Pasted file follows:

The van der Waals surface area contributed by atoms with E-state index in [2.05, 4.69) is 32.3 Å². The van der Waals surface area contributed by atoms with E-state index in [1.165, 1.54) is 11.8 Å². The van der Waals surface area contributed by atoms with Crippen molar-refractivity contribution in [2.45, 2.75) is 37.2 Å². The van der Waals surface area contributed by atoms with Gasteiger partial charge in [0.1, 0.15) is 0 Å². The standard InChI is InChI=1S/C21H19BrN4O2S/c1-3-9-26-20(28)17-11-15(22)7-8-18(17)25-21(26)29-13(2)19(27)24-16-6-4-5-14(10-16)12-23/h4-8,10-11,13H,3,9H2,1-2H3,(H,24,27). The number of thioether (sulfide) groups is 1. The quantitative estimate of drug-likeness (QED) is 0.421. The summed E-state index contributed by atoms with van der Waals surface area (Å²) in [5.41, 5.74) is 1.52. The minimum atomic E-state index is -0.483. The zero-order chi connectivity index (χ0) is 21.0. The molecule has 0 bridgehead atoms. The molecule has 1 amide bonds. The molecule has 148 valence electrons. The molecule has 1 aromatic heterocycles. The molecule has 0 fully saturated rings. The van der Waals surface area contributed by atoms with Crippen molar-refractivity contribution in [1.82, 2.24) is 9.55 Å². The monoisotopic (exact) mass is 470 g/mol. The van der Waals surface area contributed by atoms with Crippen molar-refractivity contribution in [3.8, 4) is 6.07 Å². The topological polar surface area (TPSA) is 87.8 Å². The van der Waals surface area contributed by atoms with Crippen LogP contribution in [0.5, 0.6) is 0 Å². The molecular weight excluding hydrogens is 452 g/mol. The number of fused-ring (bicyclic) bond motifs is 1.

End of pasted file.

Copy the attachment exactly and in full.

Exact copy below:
The van der Waals surface area contributed by atoms with E-state index in [2.05, 4.69) is 32.3 Å². The van der Waals surface area contributed by atoms with E-state index in [1.165, 1.54) is 11.8 Å². The van der Waals surface area contributed by atoms with Crippen molar-refractivity contribution in [2.45, 2.75) is 37.2 Å². The van der Waals surface area contributed by atoms with Gasteiger partial charge in [0.1, 0.15) is 0 Å². The standard InChI is InChI=1S/C21H19BrN4O2S/c1-3-9-26-20(28)17-11-15(22)7-8-18(17)25-21(26)29-13(2)19(27)24-16-6-4-5-14(10-16)12-23/h4-8,10-11,13H,3,9H2,1-2H3,(H,24,27). The number of thioether (sulfide) groups is 1. The quantitative estimate of drug-likeness (QED) is 0.421. The summed E-state index contributed by atoms with van der Waals surface area (Å²) in [5.41, 5.74) is 1.52. The minimum atomic E-state index is -0.483. The zero-order chi connectivity index (χ0) is 21.0. The molecule has 0 bridgehead atoms. The molecule has 1 amide bonds. The molecule has 148 valence electrons. The molecule has 1 aromatic heterocycles. The molecule has 0 fully saturated rings. The van der Waals surface area contributed by atoms with Crippen molar-refractivity contribution in [1.82, 2.24) is 9.55 Å². The monoisotopic (exact) mass is 470 g/mol. The van der Waals surface area contributed by atoms with Crippen molar-refractivity contribution in [3.8, 4) is 6.07 Å². The topological polar surface area (TPSA) is 87.8 Å². The van der Waals surface area contributed by atoms with Crippen LogP contribution in [0.5, 0.6) is 0 Å². The molecular weight excluding hydrogens is 452 g/mol. The number of fused-ring (bicyclic) bond motifs is 1.